As you can tell from the pictures though, that's about to end. It appears that next year, we will have a "real" parking lot at the Fairgrounds. Oh well, as long as they still have the rocket and the handwriting analysis computer, my childhood won't be totally gone!
it seems to me that that Leesburg Road used to be more fashionable than it is now. Perhaps since I-77 came through, it's a bit harder to get to, and to describe how to get to. Or it could just be my imagination, since we didn't go there much even back in the day.
In fact, I have only a very vague memory of having heard about Dick's Flamingo Club at all. If I hadn't seen the ad while I was xeroxing the "restaurants" section from the 1970 phonebook, I'm sure I wouldn't ever have thought of it again. I do notice that it was open until 11pm on weeknights, and it seems to me that more restaurants were open late in 1970 than are today. Nowdays, if you can't get there before 10, or even 9 in a lot of cases, you are pretty well hosed.
The property is currently occupied by Parklane Seafood House whose sign proclaims that they are celebrating their 30th anniversary, having started in 1978. Of course, I think they actually were on Parklane then, so I'm not sure the 1978 date was the actual closure year for Dick's.
Hardee's Dutch Square (96 North Arrowwood Road) / 120 Veterans Road: 2000s (playground changes) 26 comments
In my mind, Hardee's has been going down hill since they got rid of Gilbert Giddyup & Speedy McGreedy, not to mention "charco" grilling. For years though, the real reason to stop at a Hardee's when you got off the Interstate rather than McDonalds or Burger King, was for the ice.
There are a number of different types of commercial ice makers for restaurants. Some make lenticular spherical sections, others make partially hollow cubes, and some make "chewy" ice. Honestly, I don't know why a restaurant would want anything but the last kind, but some do and did. Hardee's though could be counted on for the chewy ice for years and then in a fit of madness, they gave it up. Next they started emphasing chicken such that I couldn't even go into the stores any more because of the chicken smell. Finally they were bought out by Carl's Junior wandered aimlessly for years but of late seem to have grabbed onto a workable concept with the "thickburger" line (though I have yet to sample one).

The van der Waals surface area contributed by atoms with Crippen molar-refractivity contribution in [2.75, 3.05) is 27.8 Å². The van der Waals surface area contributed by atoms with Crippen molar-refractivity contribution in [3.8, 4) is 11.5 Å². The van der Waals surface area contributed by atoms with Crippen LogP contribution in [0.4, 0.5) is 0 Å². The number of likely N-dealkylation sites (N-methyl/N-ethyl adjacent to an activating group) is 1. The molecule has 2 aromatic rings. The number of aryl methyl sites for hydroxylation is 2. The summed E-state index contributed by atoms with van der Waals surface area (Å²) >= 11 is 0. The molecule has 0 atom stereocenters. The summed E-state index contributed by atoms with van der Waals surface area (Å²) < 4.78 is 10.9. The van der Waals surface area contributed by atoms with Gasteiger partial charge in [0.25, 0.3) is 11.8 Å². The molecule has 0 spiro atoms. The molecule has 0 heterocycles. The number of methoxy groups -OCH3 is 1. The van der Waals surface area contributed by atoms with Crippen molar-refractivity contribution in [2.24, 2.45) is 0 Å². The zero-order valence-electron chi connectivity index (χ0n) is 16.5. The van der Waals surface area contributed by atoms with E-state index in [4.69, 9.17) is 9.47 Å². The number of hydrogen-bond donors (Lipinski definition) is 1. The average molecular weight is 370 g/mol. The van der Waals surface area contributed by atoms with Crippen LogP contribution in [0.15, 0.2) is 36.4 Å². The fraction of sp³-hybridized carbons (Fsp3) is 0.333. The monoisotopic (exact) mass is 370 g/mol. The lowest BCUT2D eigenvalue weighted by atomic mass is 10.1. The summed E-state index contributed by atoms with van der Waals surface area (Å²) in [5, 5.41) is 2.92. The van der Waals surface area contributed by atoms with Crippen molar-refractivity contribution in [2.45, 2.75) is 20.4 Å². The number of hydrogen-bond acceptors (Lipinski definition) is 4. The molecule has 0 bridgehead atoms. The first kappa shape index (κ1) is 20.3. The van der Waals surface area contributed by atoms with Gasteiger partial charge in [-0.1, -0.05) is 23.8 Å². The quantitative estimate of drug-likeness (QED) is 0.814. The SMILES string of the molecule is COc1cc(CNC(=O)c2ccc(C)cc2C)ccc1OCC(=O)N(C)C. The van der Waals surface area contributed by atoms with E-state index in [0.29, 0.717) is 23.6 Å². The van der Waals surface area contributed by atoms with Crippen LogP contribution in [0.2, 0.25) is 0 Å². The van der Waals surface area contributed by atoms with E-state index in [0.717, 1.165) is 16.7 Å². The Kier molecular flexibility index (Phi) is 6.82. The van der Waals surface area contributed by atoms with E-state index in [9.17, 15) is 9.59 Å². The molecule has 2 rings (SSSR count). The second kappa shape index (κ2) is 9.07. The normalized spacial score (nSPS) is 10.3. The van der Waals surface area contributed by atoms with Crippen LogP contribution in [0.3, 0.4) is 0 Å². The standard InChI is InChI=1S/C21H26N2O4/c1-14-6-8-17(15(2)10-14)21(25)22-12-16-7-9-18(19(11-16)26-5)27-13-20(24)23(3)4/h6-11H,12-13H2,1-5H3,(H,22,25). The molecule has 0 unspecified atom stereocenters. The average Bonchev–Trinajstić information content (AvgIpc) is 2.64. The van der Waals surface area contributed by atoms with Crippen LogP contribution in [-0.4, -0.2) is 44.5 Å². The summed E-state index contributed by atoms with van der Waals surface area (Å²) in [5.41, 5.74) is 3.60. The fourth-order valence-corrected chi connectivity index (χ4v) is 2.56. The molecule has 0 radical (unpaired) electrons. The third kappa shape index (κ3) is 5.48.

Anyway, that's all besides the point to this pair of local playground changes sent in by commenter Melanie. The "before" shots come from her, and I took the "after" ones last weekend:
The tall metal man was the playground at the Hardees beside Dutch Square before they tore it down. I think this picture was taken 1995 give or take a year.
Hardees ditched another of their coolest playgrounds sometime in the new millenia. Here is a pic taken in 1995-6 of the Hardees playground from Garners Ferry where I77 goes over. They had this playground at least since I was born because I remember it always being there.
The metal man is indeed way cool. I can only speculate that either the insurance became too burdensome, or playgrounds don't really fit in with the Carl's Junior conception of Hardee's.
UPDATE 21 April 2009: Added "Dutch Square" to the post title.
UPDATE 18 December 2012: Changed the location for the "Garners Ferry" Hardees from 7942 Garners Ferry Road to 120 Veterans Road. (The Hardee's in question is not actually on Garners Ferry, but a side-street, and the Garners Ferry Address is another Hardee's entirely).